The Scosche 720p HD DVR dash cam offers an entry level option to those on a budget, or those just looking to dip their toes into the dash cam market. While it is a single camera system, it still boasts some of the features you can expect to find from beefier dash cams, like a 2.2 inch LCD screen, continuous and customizable loop recording, and G-Sensor tech. It records in 720p but offers an interpolated 1080p. I’ll show you pictures and video throughout this review. Let’s get started.
Setting up your new Scosche 720p dash cam
There are going to be a couple of extra steps to set up your Scosche 720p HD dash cam. The first, and most important is formatting the 16GB memory card that comes with the unit, inside the camera. I’d recommend plugging your dash cam into a computer and formatting it there rather than doing the first format through the camera. The memory card should be FAT32 partitioned, which is consistent with all other dash cams I’ve reviewed. While it has a fairly simple plug-in power source (into a 12V port / “cigarette lighter” hookup,) the camera isn’t a straight plug and play and you might have operating issues if you don’t format the card properly. The camera kit comes with a proper USB cable, so you should be able to plug in and take care of things pretty quickly. Since MicroSD card comes plugged in the camera and does not come with an adapter, you’ll have to plug the whole thing into your PC or use a card reader to format it.
I would also recommend charging the dash cam fully prior to operating it. Just plug it in and turn it off the first time you make a short drive. This should only take about 10-15 minutes and then you’ll be in good shape going forward. If you’ve formatted your card, the camera will automatically write the directories required and automatically save drive time footage.
Mounting the dash cam is done through a fairly straight forward suction cup. I’ve always been a bit wary of straight suction cup mounts (for good measure too, which you’ll find out later in this review) and wish this was a combination suction/adhesive at the very least, but the camera is really light, so it’s not a burden on the suction. You’re now road ready.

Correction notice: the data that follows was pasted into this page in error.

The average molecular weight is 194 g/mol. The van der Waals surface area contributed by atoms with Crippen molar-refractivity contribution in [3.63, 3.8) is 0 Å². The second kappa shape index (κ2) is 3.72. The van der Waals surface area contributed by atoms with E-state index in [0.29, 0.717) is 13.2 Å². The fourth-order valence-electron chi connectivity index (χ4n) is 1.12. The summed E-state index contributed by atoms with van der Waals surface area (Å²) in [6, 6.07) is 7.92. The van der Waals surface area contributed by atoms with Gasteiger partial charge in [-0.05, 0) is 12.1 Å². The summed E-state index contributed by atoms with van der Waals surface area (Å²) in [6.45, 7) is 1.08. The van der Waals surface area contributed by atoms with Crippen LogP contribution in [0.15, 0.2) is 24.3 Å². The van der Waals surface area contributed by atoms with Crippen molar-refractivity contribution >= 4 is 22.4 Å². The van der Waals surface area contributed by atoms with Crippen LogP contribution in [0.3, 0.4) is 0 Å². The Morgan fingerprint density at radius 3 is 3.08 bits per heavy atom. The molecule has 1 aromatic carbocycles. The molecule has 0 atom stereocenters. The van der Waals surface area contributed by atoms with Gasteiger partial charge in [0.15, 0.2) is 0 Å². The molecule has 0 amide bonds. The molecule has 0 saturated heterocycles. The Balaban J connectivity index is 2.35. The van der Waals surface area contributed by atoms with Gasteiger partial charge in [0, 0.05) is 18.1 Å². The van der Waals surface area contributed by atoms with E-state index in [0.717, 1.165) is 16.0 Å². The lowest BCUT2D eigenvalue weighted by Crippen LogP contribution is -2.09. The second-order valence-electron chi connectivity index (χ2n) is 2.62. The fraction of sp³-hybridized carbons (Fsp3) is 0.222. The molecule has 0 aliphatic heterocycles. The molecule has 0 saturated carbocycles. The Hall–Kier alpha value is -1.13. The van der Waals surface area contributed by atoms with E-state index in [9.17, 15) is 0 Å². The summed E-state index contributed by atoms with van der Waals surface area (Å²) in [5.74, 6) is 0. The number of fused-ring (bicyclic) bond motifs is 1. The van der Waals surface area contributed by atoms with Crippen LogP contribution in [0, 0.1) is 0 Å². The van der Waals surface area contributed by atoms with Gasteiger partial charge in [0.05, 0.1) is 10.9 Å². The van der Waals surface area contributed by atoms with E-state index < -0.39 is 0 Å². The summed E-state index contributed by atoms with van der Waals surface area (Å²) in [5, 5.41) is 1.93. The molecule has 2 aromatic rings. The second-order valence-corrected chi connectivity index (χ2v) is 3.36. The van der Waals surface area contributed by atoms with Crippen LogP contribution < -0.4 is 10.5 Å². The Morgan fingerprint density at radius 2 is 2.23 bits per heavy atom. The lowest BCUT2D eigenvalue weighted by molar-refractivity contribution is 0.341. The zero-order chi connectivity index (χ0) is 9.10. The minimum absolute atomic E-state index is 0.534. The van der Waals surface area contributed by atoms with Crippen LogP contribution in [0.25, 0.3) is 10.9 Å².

Operating your Scosche dash cam
Operating the dash cam is pretty straight forward. Like most dash cams, it’ll turn itself on and turn itself off as the vehicle does. The camera records automatically in 3 minute continuous loops to begin with, but this can be cut to 1 or 2 minutes through settings. Most of the features on the camera are turned off by default, so you’ll have to turn them on. The camera will also begin recording automatically in its interpolated 1080p, but you can set it to full 720p if you want. In the review video, I’ll show you a little bit of both ends of footage so that you can see the difference.
Footage can be recorded with the sound on or off, and with or without timestamps. There is also a G-Sensor for parking and motion detection too, which are really impressive features to have on an entry level dash cam like this. Footage is filmed at a 100 degree wide angle, and you can either watch your footage back through the camera itself or by dismounting and viewing through your PC/removing the MicroSD card and looking at it through a card reader.
There is one thing that you need to be aware of, however, and it is that the continuous loop does not overwrite itself. Once the card is full, it’s full and you’ll see a message advising that this is the case. This really caught me off guard, since literally every other dash cam I’ve reviewed so far just overwrites its own footage. This card will also fill up rather fast for a single camera system, which I’ll touch on in the section below.